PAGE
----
As a final gift to Sitchinites, please explore this link, as it elucidates Tellinger's book, African Temples of the Anunnaki.
(see my review of Tellinger's book on Amazon.com):
Michael Tellinger's Presentation on Ancient Sound Technologies
A final thought. Since the Anunnaki frequently refer to the great Lord King Anu as "Heavenly Father," try repeating the "Our Father" prayer and see if it might take on a different meaning, after reading The King Who Refused to Die.
Care to join me ([...] in building a small stone chapel at the Point of Infinity in the Catskills to the Anunnaki Gods?
And remember this: October 9th has been proclaimed as an annual Sitchin Studies Day by the Sitchin family (see their NEW website).
Long Live Sitchin!
I expect Sitchin books to give you references to historical documents and to explain where, when and by whom these discoveries were made. Documentation is important when challenging the accepted truths, and this book contains none of that. A real Sitchin book can drag along at times because of these references, but they are absolutely necessary for people seeking kernels of truth to our past history.
We as a society have become aware that we have been misled and lied to by the powerful, and Sitchin's books have helped to focus, and in some cases, expose some of those lies. I'm concerned that this book will only embolden and help those people who are critical of Sitchin and his life's work. Sitchin's books have opened our minds and led us down a path of discovery. He teaches us that history has been manipulated through time by those who were in power during the writing of it. To me that is what Sitchin's legacy is and should be. This book is not a mind opener or a challenge to accepted beliefs, but more of a whimsical telling of one of the most ancient tales of all written history. All in all, I found some pleasure in reading the book because it tried to show the life style of an ancient Sumerian. I just wish Zecharia Sitchin's name wasn't splashed across the top.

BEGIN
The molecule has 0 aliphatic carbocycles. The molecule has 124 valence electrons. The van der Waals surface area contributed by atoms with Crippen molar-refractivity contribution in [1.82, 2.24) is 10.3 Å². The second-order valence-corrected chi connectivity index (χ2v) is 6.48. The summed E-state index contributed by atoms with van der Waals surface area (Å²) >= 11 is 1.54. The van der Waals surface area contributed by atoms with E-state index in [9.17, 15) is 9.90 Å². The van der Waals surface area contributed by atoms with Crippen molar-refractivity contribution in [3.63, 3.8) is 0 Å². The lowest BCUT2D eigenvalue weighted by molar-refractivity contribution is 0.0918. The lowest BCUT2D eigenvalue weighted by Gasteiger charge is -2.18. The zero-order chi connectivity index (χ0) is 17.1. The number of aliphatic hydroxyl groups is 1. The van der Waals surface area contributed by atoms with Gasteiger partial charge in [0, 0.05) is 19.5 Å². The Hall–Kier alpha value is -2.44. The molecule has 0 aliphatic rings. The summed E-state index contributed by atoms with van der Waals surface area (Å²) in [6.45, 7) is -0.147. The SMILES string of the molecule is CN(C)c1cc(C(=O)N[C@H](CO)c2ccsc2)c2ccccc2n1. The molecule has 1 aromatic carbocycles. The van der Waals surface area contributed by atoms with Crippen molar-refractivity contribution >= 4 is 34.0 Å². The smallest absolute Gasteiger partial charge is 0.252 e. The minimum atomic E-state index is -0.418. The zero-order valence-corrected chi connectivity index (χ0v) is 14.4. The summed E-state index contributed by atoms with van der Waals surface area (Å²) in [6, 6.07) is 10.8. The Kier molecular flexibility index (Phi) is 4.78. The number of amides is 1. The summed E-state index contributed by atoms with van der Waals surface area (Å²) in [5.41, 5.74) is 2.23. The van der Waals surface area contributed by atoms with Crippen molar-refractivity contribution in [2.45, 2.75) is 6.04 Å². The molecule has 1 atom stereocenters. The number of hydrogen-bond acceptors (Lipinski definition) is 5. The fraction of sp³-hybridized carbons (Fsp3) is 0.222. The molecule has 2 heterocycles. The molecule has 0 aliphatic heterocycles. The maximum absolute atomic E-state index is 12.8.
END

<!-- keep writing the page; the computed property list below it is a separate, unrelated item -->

The story moves faster than you expect, having become accustomed to Mr. Z's careful, slow march to another hypothesis for testing. If you are knowledgeable about the Gilgamesh epic, you begin to fly through the pages to find the next gap-filling detail(s) about this epic you have obviously missed in your previous readings. If Gilgamesh is new to you, you find that you are turning the pages faster than usual. It happens naturally as you find new vignettes.
I have read all of Mr. Z's books at least once, each of the seven Earth Chronicles, at least twice. The driver for me to read this book was to ferret out some secret insight or undiscovered interpretation of a new Sumerian artifact that Mr. Z had inadvertently let slip into the public domain. I was not disappointed.
I encourage other readers seriously looking for answers to those really knotty conundrums that continually surface when biblically described actions resemble so intimately the same deeds reported for powerful, dictatorial human beings.
Pick two books from Mr. Z's Earth Chronicles Series that contain a detailed exposition of King Gilgamesh's search for immortality (The 12th Planet should be one). Read them as if your soul depended on it, paying special attention to the Epic of Gilgamesh story in each.
Now, read "TKWRTD"; pick out the elaborations from it that didn't occur in your previous reads. Isn't the story more complete, now, than before! Ask yourself, "Is this new information just Mr. Z's plausible possibility or new factual, supportable information that Mr. Z is laying on us from the beyond. Either answer will lead you to more enlightenment.
I will read TKWRTD at least one more time to make sure I didn't miss another one of Mr. Z's logic puzzles.